January 26, 2010 10:12 AM   Subscribe

How do I change sleeping behaviors that seem to be causing TMJ? What kinds of treatment are effective?

About a week and a half ago, I awoke to find my bite all screwed up. My molars no longer meet along one side, and my lower teeth feel like they are pushed forward and askew. This is totally out of the blue -- no previous symptoms, no popping, pain, nighttime tooth-grinding, etc.

Fortunately, it's not acutely painful -- I can still chew and have full range of motion -- but it's uncomfortable, and I'm concerned about the condition worsening or becoming permanent.

Since then, I've discovered that I can get my jaw back to go back "in" by pressing in the right direction. But I wake every morning to find that it's out again. When I awaken, I have noticed that am often curled on my side with my hand under my chin -- and I believe that this gentle pressure, repeated night after night, may be the root cause of the problem.

So my first question is, how can I train myself to keep my hands away from my face while sleeping? My best idea so far is some kind of soft comfy restraints. Any ideas on how to do this effectively, or information on how long to it takes to retrain sleeping patterns, or other bright ideas are welcome.

In the past week, I've visited my dentist (who is making me a lower nightguard); a chiropractor (who said they couldn't help), and a craniosacral practitioner (who helped the jaw go back in but doesn't seem to have much on how to improve the problem long-term).

So my second question is this: what kind of practitioner should I see to treat this problem long-term, to keep it from becoming chronic or deteriorating? Should I get regular hands-on manipulation, and if so by whom? Surgery? Braces? (Bear in mind that I will likely be paying out of pocket.)

I appreciate relevant links, personal experience, and informed opinions -- and yes, I know you're not my doctor.
posted by anonymous to Health & Fitness (8 answers total) 8 users marked this as a favorite
There is no way you're going to retrain yourself. You'll need a night guard created by your dentist. I just had one done for teeth clenching at night (gee, stressed much??). It was $100.

For practitioner you'll need a maxillofacial surgeon

Braces caused my TMJ so not sure if they will help.

Good luck.
posted by stormpooper at 10:18 AM on January 26, 2010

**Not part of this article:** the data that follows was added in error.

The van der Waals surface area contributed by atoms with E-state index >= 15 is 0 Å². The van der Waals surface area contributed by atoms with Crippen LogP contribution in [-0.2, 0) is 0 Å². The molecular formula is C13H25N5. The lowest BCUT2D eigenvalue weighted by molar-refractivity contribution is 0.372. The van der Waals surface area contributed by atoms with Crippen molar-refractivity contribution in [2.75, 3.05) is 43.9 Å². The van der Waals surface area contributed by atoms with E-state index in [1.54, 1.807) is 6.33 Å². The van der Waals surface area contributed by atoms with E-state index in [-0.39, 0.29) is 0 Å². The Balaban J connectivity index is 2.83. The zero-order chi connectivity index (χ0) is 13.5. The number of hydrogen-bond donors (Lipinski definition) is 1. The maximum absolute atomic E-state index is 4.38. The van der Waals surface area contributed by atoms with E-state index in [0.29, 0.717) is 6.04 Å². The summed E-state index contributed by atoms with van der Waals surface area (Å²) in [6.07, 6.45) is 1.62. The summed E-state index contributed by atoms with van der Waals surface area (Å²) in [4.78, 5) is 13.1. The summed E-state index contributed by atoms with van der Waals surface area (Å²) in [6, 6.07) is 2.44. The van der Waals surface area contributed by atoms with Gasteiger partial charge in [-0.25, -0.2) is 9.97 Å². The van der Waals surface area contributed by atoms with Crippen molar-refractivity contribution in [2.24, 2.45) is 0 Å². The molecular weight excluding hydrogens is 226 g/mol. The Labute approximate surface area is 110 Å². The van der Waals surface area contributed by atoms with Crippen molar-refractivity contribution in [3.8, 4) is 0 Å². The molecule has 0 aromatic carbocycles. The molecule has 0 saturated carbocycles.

Use the mouthguard. It's annoying at first and I even had some difficulty where saliva would drip back in my throat and wake me up occasionally. But the more you use it, the more you get used to it and I'm at the point now where I find sleeping without it a little weird.

It helped me when I first started using the mouthguard to sleep with an extra pillow to prop my head up a little higher.
posted by jeff-o-matic at 10:20 AM on January 26, 2010

nthing mouthguard. you need one.
posted by mcstayinskool at 10:51 AM on January 26, 2010

Yes, you'll need a mouthguard. My weeks-old new one was $300 and change. Plan for it -- a lot of insurance plans won't cover it.
posted by jgirl at 10:57 AM on January 26, 2010

jumping on the mouthgard train. same thing happened to me. You also might want to talk to an oral surgeon - that's what my dentist recommended.
posted by Lucinda at 11:06 AM on January 26, 2010

First and foremost, have your dentist do a thorough workup of your joint function and occlusion (bite). Correct long term treatment or management can only come after a diagnosis of your condition.
The absence of pain is a good sign. this may be a temporary circumstance that requires no long term therapy; or it may be some sign that there is an element of your bite, your sleeping habits, the skeletal relationship of your jaws that needs to be addressed.
Simply dishing out money for an appliance that might have nothing to do with your individual problem (or lack thereof) is not good medicine or good advice.
posted by OHenryPacey at 11:34 AM on January 26, 2010

Same thing happened to me, after a clumsy filling broke while on vacation and caused me to grind my teeth down really badly over the course of a week or two - which sounds like your problem.
My dentist created a nightguard that retrained my bite into a better alignment. This was not the usual nightguard, but more like a plastic brace, that fitted over my upper teeth and spanned back about and inch or so into the roof of my mouth. My dentist spent a lot of time on this: first adjusting the slope of the nightguard so that it would force my teeth to slide in the "right" direction if I ground them overnight, then adjusting the nightguard incrementally over the next few months, to get an improved bite. This was in the UK and it cost me 230 pounds sterling, 14 years ago (about $450). You could probably double that now - but it was worth every penny: I had a really bad underbite at the time and I have had no problems since.
I have not found a US dentist who understands this type of nightguard training (although I have not looked very hard) - however, my UK dentist did comment that he learned the technique on his annual US "dentistry update" training course (a working vacation) in California. You'll probably have to call around to find someone who can do this, but it is well worth the cash.
posted by Susurration at 11:48 AM on January 26, 2010 [1 favorite]

You should speak to a dentist who specializes in TMJ; he or she will take a bunch of measurements, and will likely suggest you see a maxillofacial surgeon and/or get an extensive set of x-rays. At least a specialist should be able to tell you whether you're currently causing major, long-term damage and really should pay out of pocket to get it dealt with immediately.

I say this as someone who had to have braces, a splint, and some rather extreme surgery to deal with TMJ issues, and will have to do it again. Don't wait.
posted by you're a kitty! at 6:50 PM on January 26, 2010

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